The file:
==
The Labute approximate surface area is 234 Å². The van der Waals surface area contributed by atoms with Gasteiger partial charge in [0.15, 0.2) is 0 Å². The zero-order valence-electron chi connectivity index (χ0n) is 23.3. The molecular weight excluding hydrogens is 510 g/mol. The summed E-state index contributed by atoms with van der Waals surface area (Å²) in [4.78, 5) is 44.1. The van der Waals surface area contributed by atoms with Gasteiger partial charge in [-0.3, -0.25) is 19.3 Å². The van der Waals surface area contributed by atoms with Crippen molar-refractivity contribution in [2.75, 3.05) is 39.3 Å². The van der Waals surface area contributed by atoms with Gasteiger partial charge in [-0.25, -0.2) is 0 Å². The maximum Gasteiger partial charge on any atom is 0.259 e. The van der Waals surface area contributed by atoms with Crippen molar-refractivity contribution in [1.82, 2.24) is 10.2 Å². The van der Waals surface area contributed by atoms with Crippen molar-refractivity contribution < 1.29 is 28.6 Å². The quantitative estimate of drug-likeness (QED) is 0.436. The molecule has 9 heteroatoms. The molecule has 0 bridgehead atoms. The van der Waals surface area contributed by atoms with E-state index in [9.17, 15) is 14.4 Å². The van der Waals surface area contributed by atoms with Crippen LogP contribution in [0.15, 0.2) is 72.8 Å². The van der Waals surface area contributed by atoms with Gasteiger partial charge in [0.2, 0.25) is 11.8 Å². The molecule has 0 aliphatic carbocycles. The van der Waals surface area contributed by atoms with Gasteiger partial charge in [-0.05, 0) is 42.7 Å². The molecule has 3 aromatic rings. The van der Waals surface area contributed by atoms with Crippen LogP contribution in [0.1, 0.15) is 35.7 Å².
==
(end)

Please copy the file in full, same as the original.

The Labute approximate surface area is 234 Å². The van der Waals surface area contributed by atoms with Gasteiger partial charge in [0.15, 0.2) is 0 Å². The zero-order valence-electron chi connectivity index (χ0n) is 23.3. The molecular weight excluding hydrogens is 510 g/mol. The summed E-state index contributed by atoms with van der Waals surface area (Å²) in [4.78, 5) is 44.1. The van der Waals surface area contributed by atoms with Gasteiger partial charge in [-0.3, -0.25) is 19.3 Å². The van der Waals surface area contributed by atoms with Crippen molar-refractivity contribution in [2.75, 3.05) is 39.3 Å². The van der Waals surface area contributed by atoms with Gasteiger partial charge in [-0.25, -0.2) is 0 Å². The maximum Gasteiger partial charge on any atom is 0.259 e. The van der Waals surface area contributed by atoms with Crippen molar-refractivity contribution in [1.82, 2.24) is 10.2 Å². The van der Waals surface area contributed by atoms with Crippen molar-refractivity contribution < 1.29 is 28.6 Å². The quantitative estimate of drug-likeness (QED) is 0.436. The molecule has 9 heteroatoms. The molecule has 0 bridgehead atoms. The van der Waals surface area contributed by atoms with E-state index in [9.17, 15) is 14.4 Å². The van der Waals surface area contributed by atoms with Crippen LogP contribution in [0.15, 0.2) is 72.8 Å². The van der Waals surface area contributed by atoms with Gasteiger partial charge in [0.2, 0.25) is 11.8 Å². The molecule has 0 aliphatic carbocycles. The van der Waals surface area contributed by atoms with Gasteiger partial charge in [-0.05, 0) is 42.7 Å². The molecule has 3 aromatic rings. The van der Waals surface area contributed by atoms with Crippen LogP contribution in [0.1, 0.15) is 35.7 Å².